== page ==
There are limitations to this study. First, the study focused on research publications from 2018 to 2019. Given the rapidly evolving adoption of social media, we confined our study to these recent years to best capture current trends; however, the number of conventional academic citations will likely continue to grow in the years to come. Second, only three orthopaedic surgery journals were studied. Although these three journals are certainly not exhaustive of the orthopaedic literature, high-impact journals were chosen, and more than 800 publications were included, which we believe is an accurate representation of the current orthopaedic landscape. Third, there are questions pertaining to the social media posts of orthopaedic surgery research publications that are outside of the scope of this study. We are unable to comment on the content, quality, and accuracy of social media posts because these clearly do not undergo the peer-review process inherent to academic citations. Although we have found that more recent publications are more likely to accrue a discordant number of social media posts, our study was not designed to identify factors that make a publication “go viral” onametrics of online research dissemination, such as the number of news mentions, downloads, or shares, are difficult or impossible to quantify.
Social media platforms are increasingly used and effective means of sharing original research and have been largely adopted in orthopaedic surgery. Social media mentions represent a more rapid and, in some ways, a more equitable assessment of the societal impact of research than conventional academic citations. We have demonstrated a weak but significant correlation between social media posts of recent orthopaedic surgery research publications and conventional academic citations. Utilization of social media varies between journals and between authors, which may represent opportunities to leverage online platforms to more effectively share novel research findings.
1. Haeberle HS, Egger AC, Navarro SM, et al.: Social media and pediatric scoliosis: An analysis of patient and surgeon use. Surg Technol Int 2017;31:189-196.
2. Klietz ML, Kaiser HW, Machens HG, Aitzetmüller MM: Social media marketing: What do prospective patients want to see? Aesthet Surg J 2020;40:577-583.
3. Lander ST, Sanders JO, Cook PC, O'Malley NT: Social media in pediatric orthopaedics. J Pediatr Orthop 2017;37:e436-e439.
4. Ramkumar PN, Navarro SM, Cornaghie MM, et al.: Social media in shoulder & elbow surgery: An analysis of twitter and instagram. Int J Sports Med 2018;39:564-570.
5. Rozental TD, George TM, Chacko AT: Social networking among upper extremity patients. J Hand Surg Am 2010;35:819-823.e1.
6. Varady NH, Chandawarkar AA, Kernkamp WA, Gans I: Who should you be following? The top 100 social media influencers in orthopaedic surgery. World J Orthop 2019;10:327-338.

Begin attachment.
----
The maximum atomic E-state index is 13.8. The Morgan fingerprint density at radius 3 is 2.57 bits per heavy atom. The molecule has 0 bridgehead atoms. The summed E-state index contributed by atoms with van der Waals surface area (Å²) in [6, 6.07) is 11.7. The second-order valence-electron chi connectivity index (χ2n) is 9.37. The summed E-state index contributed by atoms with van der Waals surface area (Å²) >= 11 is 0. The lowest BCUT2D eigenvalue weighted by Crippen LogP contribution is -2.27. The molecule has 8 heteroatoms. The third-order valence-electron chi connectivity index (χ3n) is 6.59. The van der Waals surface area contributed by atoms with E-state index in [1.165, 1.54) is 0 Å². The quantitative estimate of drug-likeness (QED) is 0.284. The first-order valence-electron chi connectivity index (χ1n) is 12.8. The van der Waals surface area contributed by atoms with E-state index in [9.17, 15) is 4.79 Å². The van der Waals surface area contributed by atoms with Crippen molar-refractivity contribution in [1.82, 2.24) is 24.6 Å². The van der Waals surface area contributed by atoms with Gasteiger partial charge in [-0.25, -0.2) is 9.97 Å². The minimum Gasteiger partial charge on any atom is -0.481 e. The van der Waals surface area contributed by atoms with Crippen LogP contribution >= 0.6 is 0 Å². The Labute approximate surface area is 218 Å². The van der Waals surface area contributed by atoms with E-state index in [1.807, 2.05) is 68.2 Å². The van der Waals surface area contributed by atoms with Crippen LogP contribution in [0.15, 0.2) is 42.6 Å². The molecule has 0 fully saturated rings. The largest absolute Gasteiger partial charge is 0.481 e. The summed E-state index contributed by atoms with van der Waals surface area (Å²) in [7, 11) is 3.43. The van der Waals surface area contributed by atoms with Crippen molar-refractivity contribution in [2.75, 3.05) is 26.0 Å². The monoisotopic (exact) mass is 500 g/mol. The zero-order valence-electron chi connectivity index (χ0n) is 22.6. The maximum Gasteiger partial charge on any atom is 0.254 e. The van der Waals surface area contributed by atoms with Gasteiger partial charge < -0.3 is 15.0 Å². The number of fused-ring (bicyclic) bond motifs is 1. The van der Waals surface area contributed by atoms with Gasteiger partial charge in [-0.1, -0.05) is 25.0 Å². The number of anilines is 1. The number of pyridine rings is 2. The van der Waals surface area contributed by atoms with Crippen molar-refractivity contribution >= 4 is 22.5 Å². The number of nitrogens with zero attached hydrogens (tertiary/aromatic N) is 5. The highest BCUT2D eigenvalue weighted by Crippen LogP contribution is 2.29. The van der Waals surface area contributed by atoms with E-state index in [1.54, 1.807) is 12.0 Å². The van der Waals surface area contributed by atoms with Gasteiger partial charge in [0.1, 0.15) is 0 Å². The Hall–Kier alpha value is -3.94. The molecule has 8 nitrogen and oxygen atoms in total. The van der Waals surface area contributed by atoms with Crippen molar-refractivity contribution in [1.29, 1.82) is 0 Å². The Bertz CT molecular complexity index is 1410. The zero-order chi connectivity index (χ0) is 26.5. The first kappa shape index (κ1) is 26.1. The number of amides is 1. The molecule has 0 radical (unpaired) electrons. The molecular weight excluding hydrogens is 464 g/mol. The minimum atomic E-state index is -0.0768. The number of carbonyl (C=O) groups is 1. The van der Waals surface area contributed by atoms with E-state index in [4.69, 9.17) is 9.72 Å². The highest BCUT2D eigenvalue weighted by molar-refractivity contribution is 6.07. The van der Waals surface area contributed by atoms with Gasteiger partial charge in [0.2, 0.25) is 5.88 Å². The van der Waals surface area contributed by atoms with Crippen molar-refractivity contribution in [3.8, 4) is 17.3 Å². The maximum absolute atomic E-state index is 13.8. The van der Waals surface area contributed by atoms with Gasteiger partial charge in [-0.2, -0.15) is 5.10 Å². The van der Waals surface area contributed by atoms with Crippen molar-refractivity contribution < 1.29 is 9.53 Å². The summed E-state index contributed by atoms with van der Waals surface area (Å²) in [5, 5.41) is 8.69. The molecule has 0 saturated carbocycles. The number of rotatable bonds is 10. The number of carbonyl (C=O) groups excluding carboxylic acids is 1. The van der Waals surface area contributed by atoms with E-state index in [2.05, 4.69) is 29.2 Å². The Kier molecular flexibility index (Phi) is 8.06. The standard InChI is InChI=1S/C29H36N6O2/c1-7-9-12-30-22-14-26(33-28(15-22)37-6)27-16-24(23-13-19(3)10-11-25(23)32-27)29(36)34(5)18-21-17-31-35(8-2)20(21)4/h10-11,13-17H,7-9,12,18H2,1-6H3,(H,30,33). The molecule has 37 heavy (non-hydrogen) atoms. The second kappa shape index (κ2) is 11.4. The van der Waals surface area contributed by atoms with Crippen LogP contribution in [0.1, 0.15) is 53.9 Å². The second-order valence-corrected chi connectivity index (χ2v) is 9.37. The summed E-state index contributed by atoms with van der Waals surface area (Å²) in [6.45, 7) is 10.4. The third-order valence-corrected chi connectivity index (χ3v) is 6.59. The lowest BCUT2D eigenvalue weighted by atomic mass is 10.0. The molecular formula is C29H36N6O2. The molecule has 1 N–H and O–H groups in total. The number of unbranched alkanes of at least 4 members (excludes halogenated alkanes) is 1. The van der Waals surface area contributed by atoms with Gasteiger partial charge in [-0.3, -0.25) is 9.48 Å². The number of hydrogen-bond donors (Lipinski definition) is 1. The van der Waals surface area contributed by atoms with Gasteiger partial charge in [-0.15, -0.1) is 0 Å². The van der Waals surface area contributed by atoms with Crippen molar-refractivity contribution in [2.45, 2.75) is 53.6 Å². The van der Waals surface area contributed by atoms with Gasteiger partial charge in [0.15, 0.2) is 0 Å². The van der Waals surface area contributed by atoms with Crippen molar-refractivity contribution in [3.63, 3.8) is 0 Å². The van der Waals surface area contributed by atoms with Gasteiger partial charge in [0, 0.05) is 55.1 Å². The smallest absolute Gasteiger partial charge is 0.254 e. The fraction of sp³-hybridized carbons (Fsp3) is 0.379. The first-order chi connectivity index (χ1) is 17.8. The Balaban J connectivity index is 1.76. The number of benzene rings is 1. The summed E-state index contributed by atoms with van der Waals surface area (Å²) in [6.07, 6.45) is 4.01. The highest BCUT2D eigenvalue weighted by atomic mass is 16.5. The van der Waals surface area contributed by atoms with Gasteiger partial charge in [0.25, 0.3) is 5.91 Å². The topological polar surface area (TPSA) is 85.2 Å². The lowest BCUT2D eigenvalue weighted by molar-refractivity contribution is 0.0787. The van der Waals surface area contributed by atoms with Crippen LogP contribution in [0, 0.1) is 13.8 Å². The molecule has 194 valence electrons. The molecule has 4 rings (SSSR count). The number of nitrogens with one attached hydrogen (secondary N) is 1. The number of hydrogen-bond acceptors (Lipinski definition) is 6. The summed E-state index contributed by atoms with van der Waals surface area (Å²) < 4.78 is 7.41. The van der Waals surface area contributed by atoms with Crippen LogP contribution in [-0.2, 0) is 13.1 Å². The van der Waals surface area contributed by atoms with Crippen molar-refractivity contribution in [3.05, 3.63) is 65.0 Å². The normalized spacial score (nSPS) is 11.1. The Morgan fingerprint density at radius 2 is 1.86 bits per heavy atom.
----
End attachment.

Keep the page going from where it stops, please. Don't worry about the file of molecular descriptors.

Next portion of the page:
7. Asyyed Z, McGuire C, Samargandi O, Al-Youha S, Williams JG: The use of twitter by plastic surgery journals. Plast Reconstr Surg 2019;143:1092e-1098e.
8. Hughes H, Hughes A, Murphy C: The use of twitter by the trauma and orthopaedic surgery journals: Twitter activity, impact factor, and alternative metrics. Cureus 2017;9:e1931.
9. Evaniew N, Adili AF, Ghert M, et al.: The scholarly influence of orthopaedic research according to conventional and alternative metrics: A systematic review. JBJS Rev 2017;5:e5.
10. Twitter Announces First Quarter 2019 Results. Twitter, Inc, 2019. https://s22.q4cdn.com/826641620/files/doc_financials/2019/q1/Q1-2019-Earnings-Release.pdf
. Accessed March 29, 2020.
11. Bastian S, Ippolito JA, Lopez SA, Eloy JA, Beebe KS: The use of the h-index in academic orthopaedic surgery. J Bone Joint Surg Am 2017;99:e14.
12. Ence AK, Cope SR, Holliday EB, Somerson JS: Publication productivity and experience: Factors associated with academic rank among orthopaedic surgery faculty in the United States. J Bone Joint Surg Am 2016;98:e41.
13. Lopez J, Susarla SM, Swanson EW, Calotta N, Lifchez SD: The association of the H-index and academic rank among full-time academic hand surgeons affiliated with fellowship programs. J Hand Surg Am 2015;40:1434-1441.
14. Stavrakis AI, Patel AD, Burke ZD, et al.: The role of chairman and research director in influencing scholarly productivity and research funding in academic orthopaedic surgery. J Orthop Res 2015;33:1407-1411.
15. Thelwall M, Haustein S, Larivière V, Sugimoto CR: Do altmetrics work? Twitter and ten other social web services. PLoS One 2013;8:e64841.
16. Pulido CM, Redondo-Sama G, Sordé-Martí T, Flecha R: Social impact in social media: A new method to evaluate the social impact of research. PLoS One 2018;13:e0203117.
17. Kunze KN, Polce EM, Vadhera A, et al.: What is the predictive ability and academic impact of the altmetrics Score and social media attention? Am J Sports Med 2020;48:1056-1062.